Challenging and Defending the Status Quo - The role of power relations for social-ecological systems transformation in MACEMP Zanzibar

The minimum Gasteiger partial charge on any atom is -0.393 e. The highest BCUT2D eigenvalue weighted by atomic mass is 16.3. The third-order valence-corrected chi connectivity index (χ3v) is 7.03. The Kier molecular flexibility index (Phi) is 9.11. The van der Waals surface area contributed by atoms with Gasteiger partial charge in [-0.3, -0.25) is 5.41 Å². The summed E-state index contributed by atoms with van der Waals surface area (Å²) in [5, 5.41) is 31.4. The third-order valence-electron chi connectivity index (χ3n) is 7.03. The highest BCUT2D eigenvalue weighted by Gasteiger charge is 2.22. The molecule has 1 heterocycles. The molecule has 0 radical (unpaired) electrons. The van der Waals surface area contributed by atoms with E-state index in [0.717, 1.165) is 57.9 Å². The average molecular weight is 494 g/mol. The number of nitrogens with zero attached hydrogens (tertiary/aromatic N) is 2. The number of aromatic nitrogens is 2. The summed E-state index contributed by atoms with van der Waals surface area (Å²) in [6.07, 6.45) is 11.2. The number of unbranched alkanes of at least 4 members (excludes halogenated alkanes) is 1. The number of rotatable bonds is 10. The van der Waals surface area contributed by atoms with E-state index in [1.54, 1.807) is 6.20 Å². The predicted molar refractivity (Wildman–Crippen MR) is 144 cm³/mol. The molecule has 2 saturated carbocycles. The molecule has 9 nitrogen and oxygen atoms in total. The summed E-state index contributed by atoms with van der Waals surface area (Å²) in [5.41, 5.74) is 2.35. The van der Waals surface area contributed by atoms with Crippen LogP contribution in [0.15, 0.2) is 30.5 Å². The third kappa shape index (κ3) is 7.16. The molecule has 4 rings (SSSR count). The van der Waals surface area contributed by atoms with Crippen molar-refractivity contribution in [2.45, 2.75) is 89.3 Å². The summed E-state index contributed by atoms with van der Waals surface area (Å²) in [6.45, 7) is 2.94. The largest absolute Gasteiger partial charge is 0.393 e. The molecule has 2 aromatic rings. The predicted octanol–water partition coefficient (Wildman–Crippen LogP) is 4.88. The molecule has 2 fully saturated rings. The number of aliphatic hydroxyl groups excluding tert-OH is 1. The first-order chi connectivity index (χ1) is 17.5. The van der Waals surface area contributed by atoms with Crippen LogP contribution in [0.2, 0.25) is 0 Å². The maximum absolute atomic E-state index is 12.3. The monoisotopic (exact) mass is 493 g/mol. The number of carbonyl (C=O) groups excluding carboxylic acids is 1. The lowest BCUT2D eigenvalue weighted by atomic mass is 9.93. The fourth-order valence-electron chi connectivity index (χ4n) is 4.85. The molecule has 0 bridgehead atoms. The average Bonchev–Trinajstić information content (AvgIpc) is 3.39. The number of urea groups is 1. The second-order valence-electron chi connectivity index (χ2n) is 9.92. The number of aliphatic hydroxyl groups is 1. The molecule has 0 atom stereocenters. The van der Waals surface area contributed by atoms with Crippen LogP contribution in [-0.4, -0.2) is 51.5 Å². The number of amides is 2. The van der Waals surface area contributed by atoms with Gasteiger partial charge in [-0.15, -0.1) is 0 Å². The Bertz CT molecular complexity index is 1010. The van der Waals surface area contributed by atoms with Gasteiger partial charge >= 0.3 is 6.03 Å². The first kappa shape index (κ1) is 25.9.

Abstract: There is critique that Resilience theory does not adequately address issues of power in socialecological systems (SES). Yet this critique has yet to systematically review approaches used to address power in resilience studies, or outline which types of power concepts can be used to understand powers contribution to processes of social-ecological change (SES). Power is a significant factor facilitating or constraining change; but the balance may depend upon contextual circumstances. The aim of this thesis is to study how power can be usefully addressed in the practical context of achieving transformative change. The first part of the thesis considers potential gaps in resilience theory’s understanding of power; and then identifies several other relevant conceptualisations of power that can help to broaden the appreciation of the role of power in SES contexts. In the second part a power framework is applied to analyse the World Bank’s MACEMP Project, Zanzibar, which is framed as a case of non-transformation. The findings from the case-study show that in order to explain power’s effects on transformation processes, it is necessary to take account of power emanating from dominant actors, but also groups of people perceived as having little power, and even the unexpected effects of the power struggle between these two groups.
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